If you have been a reader of The Vintage Traveler for a long time, you might remember this post from 2012. At the time I said I was going to make this garment, and it only took me seven and a half years to get around to doing so. Since I seem to have a bit of time on my hands and a large stash of fabric, I thought there’s no time like the present.
The pattern isn’t dated, but it’s the most mid Seventies look imaginable. These were my college days, and we were all about taking something, like scarves, and turning it into something else, like a dress. It was rather like today, actually.
The pattern calls for either two 32″ scarves, or 35″ or 45″ wide fabric. I have some nice flowy silk from a box of lovely fabrics bought at an antiques show several years ago, so I went with it. It helped that it’s blue and matches ninety percent of the rest of my closet. And since I’m not really into mini dresses any more, I decided to shorten it into a top.
Sorry, no modeling but the hanging shot gives a good idea of how the top turned out. In my original post about this pattern, it was pointed out that it looked too narrow to slip over the head. That turned out to be a fancy of the pattern envelope illustrator, as the finished product slips over quite easily. In order for the tunic to look that slim, one would need to add a belt.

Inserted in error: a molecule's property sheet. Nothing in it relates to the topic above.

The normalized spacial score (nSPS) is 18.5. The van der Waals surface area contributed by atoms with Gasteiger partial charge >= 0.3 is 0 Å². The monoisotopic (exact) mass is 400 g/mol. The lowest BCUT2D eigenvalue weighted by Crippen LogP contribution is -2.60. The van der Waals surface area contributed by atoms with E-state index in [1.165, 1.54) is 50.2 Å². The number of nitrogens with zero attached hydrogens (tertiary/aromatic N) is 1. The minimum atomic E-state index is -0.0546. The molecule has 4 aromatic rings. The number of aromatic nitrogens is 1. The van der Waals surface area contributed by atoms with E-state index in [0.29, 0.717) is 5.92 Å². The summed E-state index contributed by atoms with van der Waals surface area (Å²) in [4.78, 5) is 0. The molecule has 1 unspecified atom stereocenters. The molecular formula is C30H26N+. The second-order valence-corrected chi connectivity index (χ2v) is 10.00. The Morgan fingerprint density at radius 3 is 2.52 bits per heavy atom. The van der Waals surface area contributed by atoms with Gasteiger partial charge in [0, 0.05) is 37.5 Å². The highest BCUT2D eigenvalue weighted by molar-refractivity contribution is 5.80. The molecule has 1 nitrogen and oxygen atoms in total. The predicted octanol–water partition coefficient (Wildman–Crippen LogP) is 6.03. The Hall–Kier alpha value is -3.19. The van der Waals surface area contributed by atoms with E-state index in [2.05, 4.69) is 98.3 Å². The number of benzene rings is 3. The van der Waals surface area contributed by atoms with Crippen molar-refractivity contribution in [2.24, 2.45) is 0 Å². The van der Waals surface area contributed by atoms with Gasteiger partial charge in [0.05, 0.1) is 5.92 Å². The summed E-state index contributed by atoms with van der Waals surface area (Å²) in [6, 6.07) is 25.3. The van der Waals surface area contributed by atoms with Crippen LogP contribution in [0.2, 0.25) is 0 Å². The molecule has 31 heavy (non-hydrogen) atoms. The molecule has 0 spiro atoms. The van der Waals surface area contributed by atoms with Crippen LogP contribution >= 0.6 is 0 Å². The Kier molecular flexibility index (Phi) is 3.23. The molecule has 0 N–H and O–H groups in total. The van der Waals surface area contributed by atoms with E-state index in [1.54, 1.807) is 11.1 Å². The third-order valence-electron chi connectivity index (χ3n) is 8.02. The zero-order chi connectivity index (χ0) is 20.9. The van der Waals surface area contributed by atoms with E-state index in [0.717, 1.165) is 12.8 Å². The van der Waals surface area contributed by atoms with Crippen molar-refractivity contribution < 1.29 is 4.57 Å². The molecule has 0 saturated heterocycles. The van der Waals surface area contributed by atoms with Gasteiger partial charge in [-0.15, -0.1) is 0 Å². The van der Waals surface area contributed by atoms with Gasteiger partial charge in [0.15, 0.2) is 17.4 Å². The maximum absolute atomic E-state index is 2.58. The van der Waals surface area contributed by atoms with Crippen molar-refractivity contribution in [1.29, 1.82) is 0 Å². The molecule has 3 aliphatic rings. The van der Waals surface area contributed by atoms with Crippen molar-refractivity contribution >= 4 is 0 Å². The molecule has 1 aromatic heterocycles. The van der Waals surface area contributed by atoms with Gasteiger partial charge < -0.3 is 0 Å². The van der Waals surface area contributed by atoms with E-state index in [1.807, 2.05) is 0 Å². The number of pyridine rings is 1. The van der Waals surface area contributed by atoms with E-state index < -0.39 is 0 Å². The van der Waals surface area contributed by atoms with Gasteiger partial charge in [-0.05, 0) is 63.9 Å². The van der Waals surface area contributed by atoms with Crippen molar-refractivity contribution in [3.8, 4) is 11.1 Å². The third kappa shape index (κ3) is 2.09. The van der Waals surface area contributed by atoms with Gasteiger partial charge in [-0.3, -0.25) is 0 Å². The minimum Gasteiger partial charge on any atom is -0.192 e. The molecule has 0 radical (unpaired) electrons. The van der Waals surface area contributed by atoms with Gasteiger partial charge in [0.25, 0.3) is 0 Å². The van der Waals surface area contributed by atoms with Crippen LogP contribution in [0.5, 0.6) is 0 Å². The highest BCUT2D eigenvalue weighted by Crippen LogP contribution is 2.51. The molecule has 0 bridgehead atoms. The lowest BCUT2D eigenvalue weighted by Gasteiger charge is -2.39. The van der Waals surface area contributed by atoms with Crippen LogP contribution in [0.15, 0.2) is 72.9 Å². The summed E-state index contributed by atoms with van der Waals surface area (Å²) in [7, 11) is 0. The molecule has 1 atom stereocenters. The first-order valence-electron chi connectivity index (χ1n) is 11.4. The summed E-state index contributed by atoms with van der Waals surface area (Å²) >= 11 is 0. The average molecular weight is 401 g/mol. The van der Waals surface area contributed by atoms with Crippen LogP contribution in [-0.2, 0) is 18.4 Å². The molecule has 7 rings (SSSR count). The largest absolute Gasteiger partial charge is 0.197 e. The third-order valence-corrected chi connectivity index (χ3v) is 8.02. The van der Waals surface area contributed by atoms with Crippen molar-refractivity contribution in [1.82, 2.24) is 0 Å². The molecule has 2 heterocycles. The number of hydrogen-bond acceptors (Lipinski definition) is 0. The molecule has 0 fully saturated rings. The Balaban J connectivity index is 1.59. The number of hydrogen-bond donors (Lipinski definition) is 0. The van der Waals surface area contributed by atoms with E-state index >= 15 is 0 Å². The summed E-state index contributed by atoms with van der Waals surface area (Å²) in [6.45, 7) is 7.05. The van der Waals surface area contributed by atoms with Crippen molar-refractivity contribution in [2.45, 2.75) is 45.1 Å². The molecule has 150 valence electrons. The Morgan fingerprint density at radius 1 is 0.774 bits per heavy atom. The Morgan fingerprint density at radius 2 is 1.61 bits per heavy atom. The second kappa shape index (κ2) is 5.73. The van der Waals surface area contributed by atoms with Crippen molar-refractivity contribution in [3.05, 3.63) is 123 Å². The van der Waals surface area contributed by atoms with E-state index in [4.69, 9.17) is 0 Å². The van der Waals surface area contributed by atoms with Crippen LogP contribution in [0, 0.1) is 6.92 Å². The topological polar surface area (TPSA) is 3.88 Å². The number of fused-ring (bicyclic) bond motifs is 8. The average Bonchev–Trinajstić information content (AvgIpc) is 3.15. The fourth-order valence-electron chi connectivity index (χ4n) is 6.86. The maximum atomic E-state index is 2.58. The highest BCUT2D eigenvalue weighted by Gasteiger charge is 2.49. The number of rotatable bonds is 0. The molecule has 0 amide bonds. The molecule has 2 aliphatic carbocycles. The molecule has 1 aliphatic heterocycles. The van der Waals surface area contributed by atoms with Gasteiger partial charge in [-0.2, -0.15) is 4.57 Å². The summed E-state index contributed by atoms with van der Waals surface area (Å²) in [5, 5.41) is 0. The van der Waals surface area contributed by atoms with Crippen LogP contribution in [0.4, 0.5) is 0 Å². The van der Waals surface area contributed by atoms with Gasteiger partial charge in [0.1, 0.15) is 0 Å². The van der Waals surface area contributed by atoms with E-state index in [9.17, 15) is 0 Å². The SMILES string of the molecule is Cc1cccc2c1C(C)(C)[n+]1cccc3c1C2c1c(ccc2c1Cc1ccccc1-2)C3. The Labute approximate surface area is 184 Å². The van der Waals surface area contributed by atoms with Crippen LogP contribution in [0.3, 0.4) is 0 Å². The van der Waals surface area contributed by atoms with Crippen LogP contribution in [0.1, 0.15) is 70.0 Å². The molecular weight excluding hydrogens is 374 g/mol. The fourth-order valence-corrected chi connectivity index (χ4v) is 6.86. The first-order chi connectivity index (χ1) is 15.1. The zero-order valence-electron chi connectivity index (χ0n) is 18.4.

In studying my fabric, I thought it was a bit plain. It wasn’t until I really looked at it that it noticed the tiny pattern of dots. And that selvage was so fantastic that I knew it had to remain.
Because the fabric was wider than the top I wanted to make, I cut off one strip of selvage and reattached it at the hem.
And because I’m a neat freak, I did a French seam on the only seams in the top. This was the easiest, and fastest, project ever. I am a very slow sewer, and even with reattaching the selvage and hand hemming the sleeves, I took only about two hours from first cut to final stitch.
Here are the instructions for the entire dress. Don’t let the “FRONT AND BACK 3” bit confuse you. 3 is the number of the pattern piece. The same piece is used for both front and back. Basically, all you have are the two joins at the shoulders, and the two side seams if you were using scarves. Using yardage involves a bit more finishing.